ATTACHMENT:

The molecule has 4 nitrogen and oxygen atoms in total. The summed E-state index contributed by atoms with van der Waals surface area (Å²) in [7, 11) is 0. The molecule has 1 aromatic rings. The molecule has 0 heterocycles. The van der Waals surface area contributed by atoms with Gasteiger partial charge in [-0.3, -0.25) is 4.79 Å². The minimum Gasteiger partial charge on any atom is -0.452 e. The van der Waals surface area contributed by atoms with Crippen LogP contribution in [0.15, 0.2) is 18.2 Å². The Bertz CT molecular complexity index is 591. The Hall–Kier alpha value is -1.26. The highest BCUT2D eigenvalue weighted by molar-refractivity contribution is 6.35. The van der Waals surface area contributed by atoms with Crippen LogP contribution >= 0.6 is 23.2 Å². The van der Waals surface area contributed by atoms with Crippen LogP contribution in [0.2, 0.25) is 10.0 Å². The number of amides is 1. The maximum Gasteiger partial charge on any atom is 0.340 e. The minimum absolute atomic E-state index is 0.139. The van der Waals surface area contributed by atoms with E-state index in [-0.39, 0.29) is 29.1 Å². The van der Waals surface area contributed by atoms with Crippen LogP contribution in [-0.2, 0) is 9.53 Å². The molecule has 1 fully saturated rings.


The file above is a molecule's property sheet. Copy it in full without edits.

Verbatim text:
The molecule has 4 nitrogen and oxygen atoms in total. The summed E-state index contributed by atoms with van der Waals surface area (Å²) in [7, 11) is 0. The molecule has 1 aromatic rings. The molecule has 0 heterocycles. The van der Waals surface area contributed by atoms with Gasteiger partial charge in [-0.3, -0.25) is 4.79 Å². The minimum Gasteiger partial charge on any atom is -0.452 e. The van der Waals surface area contributed by atoms with Crippen LogP contribution in [0.15, 0.2) is 18.2 Å². The Bertz CT molecular complexity index is 591. The Hall–Kier alpha value is -1.26. The highest BCUT2D eigenvalue weighted by molar-refractivity contribution is 6.35. The van der Waals surface area contributed by atoms with Crippen LogP contribution >= 0.6 is 23.2 Å². The van der Waals surface area contributed by atoms with Crippen LogP contribution in [0.2, 0.25) is 10.0 Å². The number of amides is 1. The maximum Gasteiger partial charge on any atom is 0.340 e. The minimum absolute atomic E-state index is 0.139. The van der Waals surface area contributed by atoms with E-state index in [-0.39, 0.29) is 29.1 Å². The van der Waals surface area contributed by atoms with Crippen LogP contribution in [-0.2, 0) is 9.53 Å². The molecule has 1 fully saturated rings.